By Randy Lewis, Times Staff Writer
Published December 14, 2005
How about we just scrap the Grammys and replace them with the Emmylous?
There'd be a big advantage to taking the decision-making for the record industry's highest award out of the hands of a ragtag group of 13,000 voters with wildly varying tastes and giving it to Emmylou Harris, who has made consistently outstanding musical choices over her 35-plus-year career Think of the savings in ballot postage alone.
Harris' performance Monday at Walt Disney Concert Hall was a striking reminder of the exquisite taste she's displayed across the board: in selecting great songs by first-rate writers, in the top-drawer skills of the musicians she's surrounded herself with, and in the extraordinary attention to the quality of her vocals, from the phrasing and timbre of her own voice through the harmonies and instrumental arrangements accompanying them.
In a sense, the Emmylou Awards already exist in the honor she bestows on those she's invited to work with her, and to others whose projects she helps out on. That stretches back to her career-launching partnership with country-rock pioneer Gram Parsons right on through her work with Conor Oberst on Bright Eyes' lauded album "I'm Wide Awake, It's Morning."
Her remarkable artistic batting average was in full view at Disney Hall. With the holiday season in full swing, it might have been tempting for her to join the crowd and just toss off an easy Christmas sing-along program. In fact, fans might even have come with that expectation, given the "Light of the Stable" title attached to her appearance by Disney Hall officials. That's also the title of her groundbreaking 1979 album of seasonal music, one that broke Nashville tradition by doing away with the syrupy strings and chorus-laden treatments of holiday chestnuts in favor of stripped-down, back-to-acoustic folk and country basics.
While she did sing three songs from the "Light" album - two of which she said she hadn't performed since she recorded them - most of the show consisted of gems spanning her career. She started with the unadulterated country that dominated her early years (the traditional "Wayfaring Stranger" and Parsons and Thomas S. Brown's "Return of the Grievous Angel") and moved forward to her own songs, which suddenly seemed to burst forth with her 2000 album "Red Dirt Girl."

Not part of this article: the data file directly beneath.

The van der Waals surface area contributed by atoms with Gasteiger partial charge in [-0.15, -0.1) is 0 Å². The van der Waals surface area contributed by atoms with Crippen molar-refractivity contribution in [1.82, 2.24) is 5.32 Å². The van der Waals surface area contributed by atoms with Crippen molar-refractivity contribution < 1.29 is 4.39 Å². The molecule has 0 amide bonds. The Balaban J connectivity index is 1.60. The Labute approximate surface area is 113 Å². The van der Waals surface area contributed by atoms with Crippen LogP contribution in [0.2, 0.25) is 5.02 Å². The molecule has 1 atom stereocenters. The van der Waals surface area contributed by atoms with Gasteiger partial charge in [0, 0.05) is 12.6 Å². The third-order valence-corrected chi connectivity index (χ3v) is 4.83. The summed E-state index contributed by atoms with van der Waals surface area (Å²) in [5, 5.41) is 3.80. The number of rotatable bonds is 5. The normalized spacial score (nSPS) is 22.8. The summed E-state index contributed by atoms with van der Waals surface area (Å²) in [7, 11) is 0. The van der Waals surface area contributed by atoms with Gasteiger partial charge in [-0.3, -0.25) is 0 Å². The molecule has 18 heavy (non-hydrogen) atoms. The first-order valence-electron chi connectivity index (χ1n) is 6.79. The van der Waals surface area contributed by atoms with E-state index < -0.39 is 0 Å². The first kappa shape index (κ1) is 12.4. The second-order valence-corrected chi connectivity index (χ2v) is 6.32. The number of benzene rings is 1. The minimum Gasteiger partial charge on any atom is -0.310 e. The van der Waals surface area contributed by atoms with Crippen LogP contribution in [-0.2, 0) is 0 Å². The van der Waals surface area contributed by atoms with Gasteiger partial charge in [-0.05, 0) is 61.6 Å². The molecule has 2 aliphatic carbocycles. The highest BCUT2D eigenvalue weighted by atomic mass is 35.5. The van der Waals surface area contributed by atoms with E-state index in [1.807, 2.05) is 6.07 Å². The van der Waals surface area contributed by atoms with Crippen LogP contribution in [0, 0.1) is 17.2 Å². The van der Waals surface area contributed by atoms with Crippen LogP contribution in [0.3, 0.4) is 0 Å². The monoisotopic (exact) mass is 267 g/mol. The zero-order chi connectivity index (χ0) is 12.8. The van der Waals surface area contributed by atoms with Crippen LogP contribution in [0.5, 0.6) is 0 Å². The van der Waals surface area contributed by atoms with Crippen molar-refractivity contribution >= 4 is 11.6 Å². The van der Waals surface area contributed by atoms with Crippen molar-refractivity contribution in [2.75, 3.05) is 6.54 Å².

Most were intensely emotional explorations of the struggles of the human experience. Dressed head to boot in black for her set, she acknowledged the semi-circle of festive poinsettias and lights ringing her onstage, quipping midway through the 90-minute show: "It must be Christmas.... Well, there are depressed people at this time of year too, right?"
Dark her music often is, but never depressing because of the musical light she shines into life's blackest corners.
Much of that light came from her regular musical partner in recent years, Buddy Miller, whose evocative use of electric guitar and acoustic and electric mandolins gave instrumental voice to the haunting themes Harris was singing about. Bassist Byron House provided the trio's deeply resonant tonal foundation.
The purity of vocal tone that once was Harris' signature now gives way periodically to a gravelly edge that simply enhances the feeling of desperation and world-weariness that often surfaces in her most recent work.
Harris has been way ahead of Grammy voters in putting the spotlight on musicians whose work deserves the music world's utmost respect, from such titans as Hank Williams, Bob Dylan, Johnny Cash and Neil Young to the younger generation of Lucinda Williams, Steve Earle, Rodney Crowell, John Hiatt and Gillian Welch.
What a treat it would be to hear more of that level of talent called to the stage each Grammy night. The envelope, please?